When you were a child, which film made the strongest impression on you?
Many films of the late ’30s and ’40s impressed me. It’s hard to pick just one, but some notable black-and-white pictures that come to mind are Citizen Kane, Casablanca, The Long Voyage Home, The Picture of Dorian Gray and The Magnificent Ambersons. The incredible look of Technicolor was evident in Gone With the Wind, which was outstanding in a time of black-and-white.
Which cinematographers, past or present, do you most admire?
As my career was starting, I particularly admired ASC members Gregg Toland, Harry Stradling Sr., Lee Garmes, Ernie Haller, Stanley Cortez and Hal Rosson, and BSC members Freddie Young, Jack Cardiff, Geoffrey Unsworth and Guy Green. Some present-day cinematographers I appreciate are [ASC members] Allen Daviau, Haskell Wexler, John Seale, John Toll, Jack Green, Gordon Willis, Owen Roizman and the late Connie Hall.
What sparked your interest in photography?
At first, photography was just a hobby. I was hoping to be a naval architect but my math was not up to par, so I was advised to change my major. I switched to the High School of Industrial Arts in New York City, which then was the only school in the country that taught both still photography and filmmaking. I majored in photography and eventually segued into film.
Where did you study and/or train?
During my last year of high school, I took a part-time job that later became a full-time position with a commercial/industrial film company called Hartley Productions. I got a ground-floor, hands-on education on everything related to filmmaking, in 16mm and 35mm. I remained there for 11/2 years and then became a freelance assistant cameraman; I worked on commercials, documentaries, industrials and, eventually, feature films and television.
Who were your early teachers or mentors?
I was fortunate to work with the marvelous documentary cinematographer Peter Glushanok, and also with ASC members Torben Johnke, Joseph Brun, Gerald Hirschfeld, Jack Priestley, Harry Stradling Sr. and Lee Garmes. These were my mentors and teachers as I came up through the ranks, and I learned a great deal from each of them.
What are some of your key artistic influences?
I worked with some of the top directors in the business and absorbed their techniques, and we worked together to achieve the artistic effects they desired. I enjoyed collaborating closely with directors to achieve a mutual understanding about lighting and composition in order to make their films as interesting and exciting as possible.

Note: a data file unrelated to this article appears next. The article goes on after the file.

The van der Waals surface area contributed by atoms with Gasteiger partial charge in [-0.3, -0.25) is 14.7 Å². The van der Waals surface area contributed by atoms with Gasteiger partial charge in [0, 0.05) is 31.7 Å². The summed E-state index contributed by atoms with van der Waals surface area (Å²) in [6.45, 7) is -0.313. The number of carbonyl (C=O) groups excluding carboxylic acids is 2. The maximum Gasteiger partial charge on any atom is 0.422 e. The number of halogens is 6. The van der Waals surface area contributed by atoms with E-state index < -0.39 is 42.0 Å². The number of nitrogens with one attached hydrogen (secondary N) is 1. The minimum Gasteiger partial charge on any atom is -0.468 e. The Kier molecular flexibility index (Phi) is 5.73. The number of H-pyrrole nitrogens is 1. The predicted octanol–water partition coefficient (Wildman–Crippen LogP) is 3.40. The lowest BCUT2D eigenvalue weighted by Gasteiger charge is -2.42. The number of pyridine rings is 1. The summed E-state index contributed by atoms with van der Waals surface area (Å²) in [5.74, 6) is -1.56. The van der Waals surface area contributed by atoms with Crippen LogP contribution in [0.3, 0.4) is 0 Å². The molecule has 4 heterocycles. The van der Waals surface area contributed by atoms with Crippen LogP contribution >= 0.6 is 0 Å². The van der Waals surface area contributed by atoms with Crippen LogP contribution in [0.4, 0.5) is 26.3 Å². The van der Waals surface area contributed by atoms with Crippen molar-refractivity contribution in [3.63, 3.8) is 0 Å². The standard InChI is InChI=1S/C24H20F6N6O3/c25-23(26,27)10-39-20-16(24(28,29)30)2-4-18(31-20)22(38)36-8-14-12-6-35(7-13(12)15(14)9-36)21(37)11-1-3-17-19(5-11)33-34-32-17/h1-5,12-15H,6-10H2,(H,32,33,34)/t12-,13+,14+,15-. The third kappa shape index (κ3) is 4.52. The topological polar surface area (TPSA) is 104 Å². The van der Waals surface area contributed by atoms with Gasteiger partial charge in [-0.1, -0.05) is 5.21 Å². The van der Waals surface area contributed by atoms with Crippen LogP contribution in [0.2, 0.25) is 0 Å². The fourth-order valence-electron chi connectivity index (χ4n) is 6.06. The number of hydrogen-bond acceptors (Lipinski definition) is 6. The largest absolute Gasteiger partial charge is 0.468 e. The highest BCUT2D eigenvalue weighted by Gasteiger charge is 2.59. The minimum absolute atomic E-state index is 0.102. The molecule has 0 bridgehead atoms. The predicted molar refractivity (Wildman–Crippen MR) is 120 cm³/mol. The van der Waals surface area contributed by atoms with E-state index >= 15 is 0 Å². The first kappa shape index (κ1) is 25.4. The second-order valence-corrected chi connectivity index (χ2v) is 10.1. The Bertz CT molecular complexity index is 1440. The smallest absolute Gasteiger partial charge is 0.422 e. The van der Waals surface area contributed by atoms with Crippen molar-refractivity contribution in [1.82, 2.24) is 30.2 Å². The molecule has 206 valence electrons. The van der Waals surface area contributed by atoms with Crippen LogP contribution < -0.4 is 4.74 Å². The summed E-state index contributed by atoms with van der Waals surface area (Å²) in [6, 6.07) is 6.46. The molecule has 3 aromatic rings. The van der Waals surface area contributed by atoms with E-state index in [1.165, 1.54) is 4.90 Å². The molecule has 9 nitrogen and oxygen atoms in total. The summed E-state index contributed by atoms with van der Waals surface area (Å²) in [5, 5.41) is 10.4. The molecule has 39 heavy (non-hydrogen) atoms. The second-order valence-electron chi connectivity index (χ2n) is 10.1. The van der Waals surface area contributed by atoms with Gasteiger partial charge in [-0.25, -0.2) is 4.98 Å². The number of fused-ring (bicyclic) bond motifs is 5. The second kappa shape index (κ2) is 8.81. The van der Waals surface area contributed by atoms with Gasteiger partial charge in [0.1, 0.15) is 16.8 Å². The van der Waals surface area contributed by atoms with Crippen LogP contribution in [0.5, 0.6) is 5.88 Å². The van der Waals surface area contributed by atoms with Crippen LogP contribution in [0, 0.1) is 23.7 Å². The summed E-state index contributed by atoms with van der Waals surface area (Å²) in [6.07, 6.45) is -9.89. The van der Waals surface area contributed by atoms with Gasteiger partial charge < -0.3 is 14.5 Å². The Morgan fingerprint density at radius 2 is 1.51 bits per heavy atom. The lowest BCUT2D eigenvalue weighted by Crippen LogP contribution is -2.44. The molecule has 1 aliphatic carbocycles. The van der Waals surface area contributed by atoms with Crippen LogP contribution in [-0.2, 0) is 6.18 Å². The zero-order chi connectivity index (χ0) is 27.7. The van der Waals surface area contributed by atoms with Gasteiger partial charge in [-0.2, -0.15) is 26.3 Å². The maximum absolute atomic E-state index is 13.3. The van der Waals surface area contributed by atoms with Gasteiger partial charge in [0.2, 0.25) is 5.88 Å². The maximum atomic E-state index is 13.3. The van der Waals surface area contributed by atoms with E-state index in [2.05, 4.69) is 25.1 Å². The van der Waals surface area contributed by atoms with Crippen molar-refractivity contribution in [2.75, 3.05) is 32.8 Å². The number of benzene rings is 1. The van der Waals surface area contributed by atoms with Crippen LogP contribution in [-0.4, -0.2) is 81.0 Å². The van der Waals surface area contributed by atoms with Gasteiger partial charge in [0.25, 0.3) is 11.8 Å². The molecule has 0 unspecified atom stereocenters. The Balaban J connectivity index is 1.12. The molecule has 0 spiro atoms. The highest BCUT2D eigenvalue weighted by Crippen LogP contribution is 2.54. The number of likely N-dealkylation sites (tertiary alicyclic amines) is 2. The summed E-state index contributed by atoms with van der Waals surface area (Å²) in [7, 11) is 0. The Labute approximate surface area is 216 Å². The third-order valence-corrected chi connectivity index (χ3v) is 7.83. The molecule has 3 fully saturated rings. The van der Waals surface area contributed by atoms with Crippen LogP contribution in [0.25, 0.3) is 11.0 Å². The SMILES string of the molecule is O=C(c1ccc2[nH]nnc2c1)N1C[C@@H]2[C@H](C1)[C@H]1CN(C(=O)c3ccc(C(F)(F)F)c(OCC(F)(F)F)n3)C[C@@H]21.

How did you get your first break in the business?
I was recommended by a cinematographer named Jack Etra, whom I had assisted, to shoot a pair of television documentaries about two West African nations emerging from colonial rule. It was an exhilarating experience, and I’m very proud of those films.
What has been your most satisfying moment on a project?
On most projects, the satisfaction came from knowing I had done my very best. While shooting the series Kojak in New York, I worked with many different directors and often received their praise for a job well done. My work on that show led to three of my five Emmy nominations.
Have you made any memorable blunders?
I was in London shooting some commercials, and the director wanted a scene lit in a very low key that suited his eye. I tried to explain that the exposure would not be sufficient, but he insisted I shoot it his way. Sure enough, the result was unacceptable, and I got the blame. The lesson? In most cases, you should follow your instincts.
What’s the best professional advice you’ve ever received?
From Harry Stradling Sr.: ‘Never be afraid to take a chance. It may be the best thing you ever did.’
What recent books, films or artworks have inspired you?
I currently teach cinematography at one of the local colleges on Long Island, which allows me to screen many of the older pictures that inspired me. Films like Citizen Kane, Touch of Evil and Paths of Glory remain just as significant today, and they are excellent learning tools for aspiring filmmakers. There are many well-photographed contemporary films, but a few that come to mind are the Godfather trilogy, Road to Perdition, The Girl With the Pearl Earring and A Very Long Engagement. Each projects to the viewer a definite feel for the eras of their stories. One of my favorite inspirational artists is Edward Hopper, whose published works illustrate many of the elements of lighting, color and composition that influenced my work.
Do you have any favorite genres, or genres you would like to try?
It’s hard to say. What I admire is when a cinematographer can replicate a look of a certain period, as Eduardo Serra, ASC, AFC did in The Girl With the Pearl Earring.
If you weren’t a cinematographer, what might you be doing instead?
I probably would have been stuck with my father as a partner in his garment business, which I detested! My father was great, though, and he became very proud of my success in the film business. It wasn’t ‘my son, the doctor,’ it was ‘my son, the cinematographer!’
Which ASC cinematographers recommended you for membership?
Gerald Perry Finnerman and Harry Stradling Sr.
How has ASC membership impacted your life and career?
In 1943, I read my first issue of American Cinematographer, which featured many of the fine cinematographers of the time. I knew right then that I wanted to be an ASC member, which became one of my career goals. The day I was accepted was one of the most memorable of my life. The camaraderie of being in the company of such talented individuals is something I never expected, and I’m honored and happy to be a part of such a distinguished society. To top it off, I am proud to note that my son, Michael Negrin, is also a member.